needs to be done with an understanding o! the )oetic structures in the original #aelic, the "ulti)le layers o! "eaning in the original #aelic, and the understanding o! the )ur)ose !or which the char" or )rayer was used Any deities that are swa))ed in !or saints, !or e=a")le, "ust only be done so with an understanding o! which saints or angels "ay ha&e ta.en o&er the 7ualities and 6obs o! the deity who )receded the" a"ong our )olytheistic ancestors -t Pohn the @a)tist see"s to be associated with 0anannMn in so"e cases, !or e=a")le,'' but as )atron saint the sea, -t 0ichael '$ "ight also ha&e ta.en o&er roles otherwise associated with 0anannMn 0ichael;s warrior associations, as well as his associations with horses and har&ests, "ay also indicate so"e o&erla))ing with Lugh or 0acha Li.e these two deities, 0ichael is associated with a har&est !esti&al that is celebrated with horse1racing, and the si"ilarities between the LLnastal and 0ichael"as !esti&als in -cotland suggest that there "ay ha&e been so"e con!lation or deliberate shi!ting !ro" one !esti&al to another '< -o"eti"es )rayers in the Car"ina #adelica do not call on s)eci!ic saints or angels, but instead re!er to #od, Christ, the >oly -)irit, or else they are re!erred to collecti&ely This collecti&e ter" is gi&en as An Trì, 4The Three4 or An Trì Naomh, 4The -acred Three,4'? and while the ter" o!ten re!ers to the >oly Trinity in a Christian conte=t, it is 6ust as rele&ant in a )olytheistic conte=t as a collecti&e ter" !or the gods, s)irits and ancestors :therwise, in #àidhlig )rayer we "ight wish to address the gods, Diathan instead o! #od D<, or Christ, &rìos 9e "ight also include the ancestors, (innsearan, and the s)irits, Daoine (ìth or (ail-(.iora an 34Peo)le o! Peace4 or 4#uardian -)irits4 res)ecti&ely5 8n 8rish, we "ight address the Déithe 3gods5, (insir 3ancestors5, and Aos (í or Daoine (í he 3the !ol. o! the "ounds5 (or 8rish )rayers there are a slightly di!!erent set o! considerations to ta.e into account when a))roaching the .inds o! )rayer the sources ha&e to o!!er There are "any di!!erent sources we can loo. to in !inding )rayers and blessings that "ight be a))ro)riate !or use in a #aelic Polytheist conte=t, and this can "ean ha&ing to do 7uite a bit o! si!ting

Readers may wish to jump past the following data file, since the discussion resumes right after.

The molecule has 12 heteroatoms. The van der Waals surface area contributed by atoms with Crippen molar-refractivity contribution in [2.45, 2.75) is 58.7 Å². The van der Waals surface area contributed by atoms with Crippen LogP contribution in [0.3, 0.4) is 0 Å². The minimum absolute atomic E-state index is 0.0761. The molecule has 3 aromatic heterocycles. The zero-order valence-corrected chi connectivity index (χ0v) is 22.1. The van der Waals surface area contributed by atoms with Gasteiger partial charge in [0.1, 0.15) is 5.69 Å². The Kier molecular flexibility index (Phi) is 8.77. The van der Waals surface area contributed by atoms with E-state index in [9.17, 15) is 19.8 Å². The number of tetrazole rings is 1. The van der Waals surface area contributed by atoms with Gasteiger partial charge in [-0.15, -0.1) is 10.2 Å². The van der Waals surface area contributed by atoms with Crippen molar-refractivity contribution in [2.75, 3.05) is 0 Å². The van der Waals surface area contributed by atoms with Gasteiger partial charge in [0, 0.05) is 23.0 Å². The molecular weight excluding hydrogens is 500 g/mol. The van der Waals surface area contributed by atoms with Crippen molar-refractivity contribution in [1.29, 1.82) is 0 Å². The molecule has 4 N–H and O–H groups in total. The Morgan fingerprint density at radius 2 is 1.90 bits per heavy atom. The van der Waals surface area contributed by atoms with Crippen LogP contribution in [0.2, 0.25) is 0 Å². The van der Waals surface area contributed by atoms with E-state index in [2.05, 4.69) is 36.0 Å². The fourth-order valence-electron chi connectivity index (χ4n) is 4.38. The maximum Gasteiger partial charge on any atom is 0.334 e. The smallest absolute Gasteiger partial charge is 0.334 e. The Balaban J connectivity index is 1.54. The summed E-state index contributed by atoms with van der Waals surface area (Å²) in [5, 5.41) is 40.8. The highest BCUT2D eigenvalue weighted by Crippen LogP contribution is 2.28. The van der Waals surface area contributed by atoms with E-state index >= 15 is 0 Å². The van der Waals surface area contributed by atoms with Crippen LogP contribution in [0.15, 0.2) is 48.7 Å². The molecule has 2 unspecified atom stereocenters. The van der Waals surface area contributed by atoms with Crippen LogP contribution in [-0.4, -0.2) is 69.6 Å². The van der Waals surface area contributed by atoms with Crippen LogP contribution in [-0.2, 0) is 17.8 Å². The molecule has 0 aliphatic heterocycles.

'' @oth are associated with 0idsu""er, !or e=a")le, with the 0an= )ractice o! )aying the rents to 0anannMn being )er!or"ed at 0idsu""er 3the !east o! -t Pohn the @a)tist5 0anannMn "ay also be !ound in the !igure o! -hony @lac., The Gaelic 4ther$orl , '%%?, )?E%1?E1 '$ Car"ichael, &armina Ga elica ,olume I, 1E%%, )1ED '< -ee !or e=a")le, 0ichael"as (or the shi!ting o! !esti&al custo"s, see 0cNeill, The (il+er Bough ,olume II, 1E?E, )E' '? :!ten gi&en as An Trì Numh by Car"ichael, !or e=a")le -ong QD<, but Naomh is the )ro)er s)elling E | www gaolnao!a co"